War Was In The Air

Heroes Remember

Interviewer: So I suppose you were quite aware of what was going on in Europe? I was very aware, especially in that year. That year I went, that was 1939 and we had a storm [inaudible]. That year I was in Toronto at the Ontario College of Education. I, you could feel war in the air. You knew it was coming. It was, it was palpable. You could almost feel it. What was your reaction when you heard Canada was at war? Well, I thought likely I’d be going. I didn’t really think. I guess I didn’t think too much about it. When you’re teaching your first year and I had a girlfriend that I was engaged to and I had lots of exciting things to do. So, I guess I didn’t worry too much about the war until around the spring. And you remember in the spring, Germans rolled through France and drove the French back, and drove the English into the Channel, and they were evacuating Dunkirk, and it looked pretty bad for us. We were beaten pretty badly. At that time, I got a letter suggesting that they were looking for navigation instructors. And being a teacher and a mathematician, well, I was a prime candidate. So I applied, up in London, and found myself in September the 1st, 1940, down here in Trenton, on the #5 air navigation instructor’s course. And I didn’t know one thing about the military. But anyway, I got a direct commission and I was a direct entry. I didn’t have to do like the other boys and pound the pavement. I was an officer right away. But I didn’t know much about it, frankly. What was the reaction of your parents? Well, I think they were a little bit proud of me. They didn’t, we didn’t have any weeping and tearing and all that stuff you see on the television. None of that dramatic... I think they thought, maybe I was doing the right thing, and it was a good thing.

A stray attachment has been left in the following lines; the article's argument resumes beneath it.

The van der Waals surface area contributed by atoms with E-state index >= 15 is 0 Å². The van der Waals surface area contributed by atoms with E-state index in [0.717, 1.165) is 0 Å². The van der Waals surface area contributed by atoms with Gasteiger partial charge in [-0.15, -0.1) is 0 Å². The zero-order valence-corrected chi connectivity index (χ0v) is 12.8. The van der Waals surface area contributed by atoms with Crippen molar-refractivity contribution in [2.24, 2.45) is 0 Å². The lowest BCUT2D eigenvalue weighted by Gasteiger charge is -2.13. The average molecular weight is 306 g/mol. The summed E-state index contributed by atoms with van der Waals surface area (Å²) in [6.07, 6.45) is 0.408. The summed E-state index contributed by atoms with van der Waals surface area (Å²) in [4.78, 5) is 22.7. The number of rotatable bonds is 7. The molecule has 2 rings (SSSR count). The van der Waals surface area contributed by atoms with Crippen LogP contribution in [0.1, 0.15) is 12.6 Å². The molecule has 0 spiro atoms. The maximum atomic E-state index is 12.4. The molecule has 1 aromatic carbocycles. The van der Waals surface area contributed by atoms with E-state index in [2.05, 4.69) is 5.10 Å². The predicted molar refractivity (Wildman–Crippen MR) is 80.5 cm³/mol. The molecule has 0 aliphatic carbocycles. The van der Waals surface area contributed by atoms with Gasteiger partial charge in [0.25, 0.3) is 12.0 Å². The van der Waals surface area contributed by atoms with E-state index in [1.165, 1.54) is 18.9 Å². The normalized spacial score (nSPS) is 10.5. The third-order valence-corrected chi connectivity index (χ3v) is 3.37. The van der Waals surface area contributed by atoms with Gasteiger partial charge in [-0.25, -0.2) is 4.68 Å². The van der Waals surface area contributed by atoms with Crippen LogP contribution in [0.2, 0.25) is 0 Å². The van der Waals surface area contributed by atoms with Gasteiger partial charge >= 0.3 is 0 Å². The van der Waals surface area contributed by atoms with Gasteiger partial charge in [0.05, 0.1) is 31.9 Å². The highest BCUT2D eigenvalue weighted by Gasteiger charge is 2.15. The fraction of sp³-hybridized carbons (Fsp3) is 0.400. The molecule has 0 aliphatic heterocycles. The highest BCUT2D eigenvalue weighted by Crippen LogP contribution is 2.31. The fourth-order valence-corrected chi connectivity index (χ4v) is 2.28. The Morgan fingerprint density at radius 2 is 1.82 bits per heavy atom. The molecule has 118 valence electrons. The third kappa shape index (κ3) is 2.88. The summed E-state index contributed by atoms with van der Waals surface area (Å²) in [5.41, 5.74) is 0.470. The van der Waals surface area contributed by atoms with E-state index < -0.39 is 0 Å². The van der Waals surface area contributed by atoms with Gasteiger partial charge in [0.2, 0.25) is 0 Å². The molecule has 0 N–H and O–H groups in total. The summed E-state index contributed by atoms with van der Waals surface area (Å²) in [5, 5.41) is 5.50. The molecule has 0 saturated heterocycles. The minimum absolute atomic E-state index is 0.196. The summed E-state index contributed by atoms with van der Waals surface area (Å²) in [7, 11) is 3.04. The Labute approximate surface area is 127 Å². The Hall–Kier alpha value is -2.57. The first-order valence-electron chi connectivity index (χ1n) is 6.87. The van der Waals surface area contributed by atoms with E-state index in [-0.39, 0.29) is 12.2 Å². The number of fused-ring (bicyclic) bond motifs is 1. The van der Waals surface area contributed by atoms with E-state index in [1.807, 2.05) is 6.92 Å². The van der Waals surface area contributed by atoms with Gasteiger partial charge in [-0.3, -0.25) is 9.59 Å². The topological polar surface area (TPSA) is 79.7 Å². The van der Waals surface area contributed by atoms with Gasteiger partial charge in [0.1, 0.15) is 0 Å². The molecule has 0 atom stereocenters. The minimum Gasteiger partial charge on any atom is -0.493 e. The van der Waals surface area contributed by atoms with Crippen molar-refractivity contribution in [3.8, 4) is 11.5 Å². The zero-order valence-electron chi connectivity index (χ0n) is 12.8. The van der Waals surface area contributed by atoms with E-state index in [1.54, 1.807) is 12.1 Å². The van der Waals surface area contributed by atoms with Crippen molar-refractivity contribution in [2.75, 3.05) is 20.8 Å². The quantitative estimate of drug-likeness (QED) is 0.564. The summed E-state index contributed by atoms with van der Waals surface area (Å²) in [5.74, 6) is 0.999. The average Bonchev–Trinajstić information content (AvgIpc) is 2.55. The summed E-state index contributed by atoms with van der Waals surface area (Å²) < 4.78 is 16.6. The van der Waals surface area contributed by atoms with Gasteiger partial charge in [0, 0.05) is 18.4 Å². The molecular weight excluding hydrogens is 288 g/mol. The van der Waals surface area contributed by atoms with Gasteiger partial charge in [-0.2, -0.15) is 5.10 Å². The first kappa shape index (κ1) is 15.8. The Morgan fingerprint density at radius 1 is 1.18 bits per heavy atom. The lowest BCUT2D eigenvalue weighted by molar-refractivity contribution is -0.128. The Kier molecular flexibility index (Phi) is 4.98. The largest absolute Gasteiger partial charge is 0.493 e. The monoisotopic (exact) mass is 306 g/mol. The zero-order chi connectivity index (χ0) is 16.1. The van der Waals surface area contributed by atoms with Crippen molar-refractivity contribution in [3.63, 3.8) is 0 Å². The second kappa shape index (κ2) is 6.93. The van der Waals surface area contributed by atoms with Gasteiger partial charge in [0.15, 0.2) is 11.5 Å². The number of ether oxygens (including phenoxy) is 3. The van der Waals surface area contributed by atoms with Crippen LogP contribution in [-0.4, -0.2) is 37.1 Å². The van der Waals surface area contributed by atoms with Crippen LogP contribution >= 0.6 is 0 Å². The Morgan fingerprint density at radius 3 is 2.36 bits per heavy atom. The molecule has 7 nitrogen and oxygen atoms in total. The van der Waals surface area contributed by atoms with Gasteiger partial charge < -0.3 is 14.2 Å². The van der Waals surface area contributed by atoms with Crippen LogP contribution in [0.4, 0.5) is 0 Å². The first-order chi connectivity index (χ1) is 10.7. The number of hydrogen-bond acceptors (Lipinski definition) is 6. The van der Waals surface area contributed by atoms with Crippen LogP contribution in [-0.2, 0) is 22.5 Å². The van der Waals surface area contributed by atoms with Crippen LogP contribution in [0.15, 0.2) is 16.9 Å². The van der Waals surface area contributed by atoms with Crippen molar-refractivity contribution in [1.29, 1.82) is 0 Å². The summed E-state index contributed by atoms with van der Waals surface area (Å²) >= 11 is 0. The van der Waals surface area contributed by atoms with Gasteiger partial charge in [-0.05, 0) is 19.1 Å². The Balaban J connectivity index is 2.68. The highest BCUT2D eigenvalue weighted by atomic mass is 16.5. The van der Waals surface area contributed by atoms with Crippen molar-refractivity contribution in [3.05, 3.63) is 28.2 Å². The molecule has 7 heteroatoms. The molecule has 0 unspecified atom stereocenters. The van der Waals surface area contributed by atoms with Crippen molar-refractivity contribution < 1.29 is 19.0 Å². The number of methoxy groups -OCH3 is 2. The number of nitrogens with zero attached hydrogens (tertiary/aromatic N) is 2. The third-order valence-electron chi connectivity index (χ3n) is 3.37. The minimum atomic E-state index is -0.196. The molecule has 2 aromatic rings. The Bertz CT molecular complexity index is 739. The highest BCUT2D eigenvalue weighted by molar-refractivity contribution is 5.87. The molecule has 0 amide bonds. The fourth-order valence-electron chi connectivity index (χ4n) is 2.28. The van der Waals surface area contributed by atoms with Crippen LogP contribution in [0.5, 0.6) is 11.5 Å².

Mr. Campbell had a direct commission in to the Royal Air Force as a navigational instructor. He explains that his parents were quite proud.

David Robert Campbell

David Robert Campbell was born on May 16, 1916. Mr. Campbell grew up on the family farm with his brother and sister in Elgin County, Ontario. He attended a one-room schoolhouse, then went to Western University on a scholarship, studying math and physics, later becoming a high school math teacher. Mr. Campbell joined the Royal Air Force as a navigational instructor in 1940. He taught navigation to many students and flew numerous operational missions as a navigator. Though he was never wounded, Mr. Campbell saw many of his colleagues fall. After the war Mr. Campbell returned to teaching math.

Meta Data
Veterans Affairs Canada
Person Interviewed:
David Robert Campbell
War, Conflict or Mission:
Second World War
Air Force
356 Squadron
Navigation Instructor

Copyright / Permission to Reproduce

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